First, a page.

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Amazon Prime: Is it worth it?

“Hey, give me your money,” said Netflix, iTunes, and online shopping shipping costs. As college students, there is a good chance that these expenses are present in our lives. However, Amazon Prime has made it possible—and affordable—to provide students with instant streaming of thousands of movies and TV shows, access to over a million songs, and free two day shipping.

If you’re like any other student, you seek out every entity possible providing students with a discount. Amazon Prime offers a 50 percent discount to college students. This makes Amazon Student Prime a one-time payment of $49 for a year-long membership. If you do the math, that totals out to a little over $4 a month, which is half the cost a month of Netflix.

Textbooks: an unavoidable cost for college students. Amazon advertises students can save up to 90 percent on textbooks. Begin by typing the ISBN number of your book into the search on Amazon.com. You may find the book is offered for a much lower price, to either rent or buy, on Amazon compared to other bookstores. You can use the money you’d be saving in your budget for books to purchase Amazon Student Prime, and receive your books in two days!

Other services built-in with Amazon Student Prime include free release-date delivery on video games, unlimited photo storage, exclusive early access to Lightening Deals, and free books each month through Kindle First. If any of these forms of entertainment are important to you, this could be a good investment. Another unique feature is the opportunity to share your account. This allows you to share the Amazon Student Prime services with family members in the Amazon Household, which qualifies one other adult and four children. Once you invite them to join your account in your settings you can successfully share your prime membership, regardless if they are a student or not.

To help you decide if Amazon Student Prime is right for you, there is a free six month trial. Unfortunately, during the free trial you will not be allowed to utilize the free movie and TV show streaming. After the free trial is over, if you wish to not purchase Amazon Student Prime, make sure you discontinue your account. If you do not discontinue your account, you will be automatically charged $49 for a year-long membership.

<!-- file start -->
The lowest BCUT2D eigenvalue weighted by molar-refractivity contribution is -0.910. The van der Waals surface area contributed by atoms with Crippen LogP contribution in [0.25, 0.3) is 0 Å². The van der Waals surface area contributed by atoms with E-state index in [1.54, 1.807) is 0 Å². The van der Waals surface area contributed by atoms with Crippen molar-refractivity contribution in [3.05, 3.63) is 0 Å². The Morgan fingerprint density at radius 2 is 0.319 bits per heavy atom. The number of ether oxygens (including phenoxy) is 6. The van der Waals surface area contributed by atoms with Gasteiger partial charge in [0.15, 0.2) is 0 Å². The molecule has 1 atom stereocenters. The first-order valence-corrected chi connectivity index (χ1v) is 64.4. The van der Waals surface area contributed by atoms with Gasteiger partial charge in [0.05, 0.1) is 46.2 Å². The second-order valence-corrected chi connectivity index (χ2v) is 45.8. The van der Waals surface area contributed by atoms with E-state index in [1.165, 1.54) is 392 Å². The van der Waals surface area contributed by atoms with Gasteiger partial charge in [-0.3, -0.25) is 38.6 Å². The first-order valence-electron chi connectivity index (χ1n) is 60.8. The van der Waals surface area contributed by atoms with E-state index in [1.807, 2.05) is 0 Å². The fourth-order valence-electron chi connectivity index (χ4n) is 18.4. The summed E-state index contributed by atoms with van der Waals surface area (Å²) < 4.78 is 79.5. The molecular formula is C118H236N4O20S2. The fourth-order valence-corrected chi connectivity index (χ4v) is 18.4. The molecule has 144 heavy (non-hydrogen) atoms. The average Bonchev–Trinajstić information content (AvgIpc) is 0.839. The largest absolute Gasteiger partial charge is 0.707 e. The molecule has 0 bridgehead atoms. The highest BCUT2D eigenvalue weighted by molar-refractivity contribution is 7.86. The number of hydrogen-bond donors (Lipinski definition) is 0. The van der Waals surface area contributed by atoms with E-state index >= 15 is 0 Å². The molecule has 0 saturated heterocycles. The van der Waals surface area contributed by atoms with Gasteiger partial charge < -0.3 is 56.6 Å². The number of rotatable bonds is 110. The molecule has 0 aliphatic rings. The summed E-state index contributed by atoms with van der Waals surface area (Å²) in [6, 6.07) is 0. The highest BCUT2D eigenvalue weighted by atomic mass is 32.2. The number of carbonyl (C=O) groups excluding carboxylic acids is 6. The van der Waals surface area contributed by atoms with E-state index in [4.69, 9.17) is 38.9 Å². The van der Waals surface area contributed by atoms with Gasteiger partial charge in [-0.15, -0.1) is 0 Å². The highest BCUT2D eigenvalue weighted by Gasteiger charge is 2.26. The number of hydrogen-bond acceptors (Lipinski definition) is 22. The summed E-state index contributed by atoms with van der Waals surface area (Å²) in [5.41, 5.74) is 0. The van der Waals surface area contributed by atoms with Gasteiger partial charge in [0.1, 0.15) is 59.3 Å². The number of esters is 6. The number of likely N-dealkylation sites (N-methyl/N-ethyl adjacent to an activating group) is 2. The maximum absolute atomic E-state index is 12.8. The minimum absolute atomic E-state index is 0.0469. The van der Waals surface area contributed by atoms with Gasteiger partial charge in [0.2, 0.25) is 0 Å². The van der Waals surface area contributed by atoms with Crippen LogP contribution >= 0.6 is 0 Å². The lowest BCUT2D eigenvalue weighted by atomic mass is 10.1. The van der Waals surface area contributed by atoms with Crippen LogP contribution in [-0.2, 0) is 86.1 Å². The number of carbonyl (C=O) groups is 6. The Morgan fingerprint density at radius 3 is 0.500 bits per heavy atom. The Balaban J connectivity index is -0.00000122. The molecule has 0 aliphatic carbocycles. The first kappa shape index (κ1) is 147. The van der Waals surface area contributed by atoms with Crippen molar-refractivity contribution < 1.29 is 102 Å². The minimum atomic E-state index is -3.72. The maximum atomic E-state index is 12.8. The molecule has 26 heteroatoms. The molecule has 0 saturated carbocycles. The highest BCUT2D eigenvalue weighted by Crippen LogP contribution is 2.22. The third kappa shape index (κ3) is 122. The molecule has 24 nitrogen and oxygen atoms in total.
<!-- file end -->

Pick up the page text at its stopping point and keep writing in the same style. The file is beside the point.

In conclusion, you have nothing to lose—including money—to at least try Amazon Student Prime. During the free trial, you may find yourself saving money, or it is possible you will find yourself barely using the different services. Whichever decision you come to, make sure it is the right one for you financially. For other financially savvy decisions visit Powercat Financial Counseling for a free and confidential peer-to-peer consultation.

Allison Becker
Peer Counselor I
Powercat Financial Counseling
www.k-state.edu/pfc

Save Hundreds While Buying Textbooks

As the Spring semester is quickly approaching, students will begin to start thinking about the supplies needed for their classes. According to the College Board, the average student will spend more than $1,200 on textbooks and supplies, per year. This number is outrageous for students who are already paying a large amount on other school expenses. The bad thing is, the costs of new textbooks and supplies aren’t going to be going down in the near future. So what can we do to keep some of the money spent in our pockets? I encourage you to consider the following to improve your awareness of the other options that are out there.

  1. Buy Used

You will want to begin looking for used books as soon as possible, because they usually sell fast. Start by going to your local bookstores, to see if there are any used options available. If not, first check online before you immediately buy a brand new book. One great thing about new books is the fact that they’ll most always be available.

  1. Buy Only What You Need

One thing that I have begun to realize, is that not all required books are really required. One way to find this out is to ask around, maybe a friend has taken the class before and says it’s not worth the money. Another option you have is to give it a few class periods to see if the instructor will be making the textbook a priority.

  1. Buy and Sell

If you are forced into buying a textbook at full-price, always remember to put it back on the market after you are finished using it. You might not get all of the money you spent, but maybe it’s enough to cover a book or two the following semester.

  1. Consider Renting

Another great buying option that you could take advantage of is renting instead of buying. First, check your local bookstores to see if they offer this. If they don’t, search online because there are a lot of places that let you rent a book for a semester instead of buying it. This could definitely be a very cheap option for you.

School is expensive. Everyone should try their hardest to save as much money as possible. Taking into consideration these buying options, are just a few of the ways you can cut back on your school expenses. This time, when the new semester rolls around, I hope you have the knowledge think twice about buying a brand new textbook.

Be sure to visit Powercat Financial Counseling for a free and confidential peer-to-peer consultation to make sure your finances are on track for the upcoming semester.  Visit our website at www.ksu.edu/pfc to schedule an appointment.

Nolan Keim
Peer Counselor I
Powercat Financial Counseling
www.k-state.edu/pfc

 

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